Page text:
Mathematics and science are essential components of the general intellectual development of students. In the middle schools and high schools it is in these subjects that students begin to learn basic concepts in the physical and biological sciences and how a combination of experimental and mathematical methods provides a basis for the rapid advances in science and technology that are characteristic of the world and age in which the students live.
Mathematics and science can be presented to students on the basis of their intellectual merit, and indeed all of us have seen students who become very excited and interested as they begin to appreciate the intellectual beauty of these subjects. Other students, however, require other kinds of motivation to become truly interested in mathematics and science. The curriculum units developed in this seminar are intended to encourage students in mathematics and science by relating these subjects to aspects of the world in which the students live.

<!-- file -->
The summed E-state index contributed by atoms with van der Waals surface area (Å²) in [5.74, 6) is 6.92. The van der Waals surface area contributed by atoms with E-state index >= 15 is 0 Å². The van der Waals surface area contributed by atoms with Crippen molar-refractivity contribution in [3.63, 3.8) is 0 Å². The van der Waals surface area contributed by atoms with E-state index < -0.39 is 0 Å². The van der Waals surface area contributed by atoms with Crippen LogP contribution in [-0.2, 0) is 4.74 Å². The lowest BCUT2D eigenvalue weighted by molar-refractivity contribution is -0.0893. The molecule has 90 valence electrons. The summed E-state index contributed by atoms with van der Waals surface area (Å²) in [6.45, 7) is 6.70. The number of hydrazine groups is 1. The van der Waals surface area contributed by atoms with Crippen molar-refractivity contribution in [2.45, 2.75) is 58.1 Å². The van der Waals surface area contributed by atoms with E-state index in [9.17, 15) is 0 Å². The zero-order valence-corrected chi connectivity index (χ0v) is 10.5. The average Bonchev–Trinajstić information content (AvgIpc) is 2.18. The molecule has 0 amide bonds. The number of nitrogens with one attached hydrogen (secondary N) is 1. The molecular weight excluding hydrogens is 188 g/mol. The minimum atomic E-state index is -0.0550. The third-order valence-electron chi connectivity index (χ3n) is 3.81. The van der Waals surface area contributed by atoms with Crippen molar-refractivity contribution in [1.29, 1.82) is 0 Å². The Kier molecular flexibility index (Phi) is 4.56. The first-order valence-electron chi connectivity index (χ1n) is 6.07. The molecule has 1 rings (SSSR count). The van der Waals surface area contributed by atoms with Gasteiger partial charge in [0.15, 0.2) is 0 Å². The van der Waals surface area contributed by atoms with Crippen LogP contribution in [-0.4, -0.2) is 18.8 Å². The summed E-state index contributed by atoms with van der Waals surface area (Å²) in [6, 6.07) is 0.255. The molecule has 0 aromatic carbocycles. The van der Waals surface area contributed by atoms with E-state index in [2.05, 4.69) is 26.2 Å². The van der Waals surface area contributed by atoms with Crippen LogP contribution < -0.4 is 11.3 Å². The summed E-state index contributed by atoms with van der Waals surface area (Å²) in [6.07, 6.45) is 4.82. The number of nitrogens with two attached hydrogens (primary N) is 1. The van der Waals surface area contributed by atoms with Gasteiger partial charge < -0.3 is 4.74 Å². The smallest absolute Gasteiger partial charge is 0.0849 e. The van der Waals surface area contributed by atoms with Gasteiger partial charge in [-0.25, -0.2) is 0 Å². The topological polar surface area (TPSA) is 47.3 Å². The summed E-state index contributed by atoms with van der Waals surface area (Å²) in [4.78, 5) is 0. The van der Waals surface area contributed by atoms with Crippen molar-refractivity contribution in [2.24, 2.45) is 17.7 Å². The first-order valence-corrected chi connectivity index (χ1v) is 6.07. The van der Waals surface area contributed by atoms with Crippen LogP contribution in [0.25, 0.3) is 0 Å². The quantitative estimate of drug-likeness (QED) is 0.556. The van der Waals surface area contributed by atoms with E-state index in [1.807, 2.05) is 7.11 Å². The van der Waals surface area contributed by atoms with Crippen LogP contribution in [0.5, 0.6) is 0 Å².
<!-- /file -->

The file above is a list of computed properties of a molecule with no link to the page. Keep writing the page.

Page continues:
Each Fellow prepared a curriculum unit emphasizing the science and technology in meeting a basic human physical need. The topics chosen are as follows:
Bicycles (John Crotty)
Automobiles (Joyce Bryant)
The space shuttle (Robert Mellette)
Food (Beverly Stern)
Weaving cloth (Pamela Fowler)
Dyes and dyeing (Sophronia Gallop)
Potable water (Ann Fogarty)
Light (Margaret Loos)
Charles A. Walker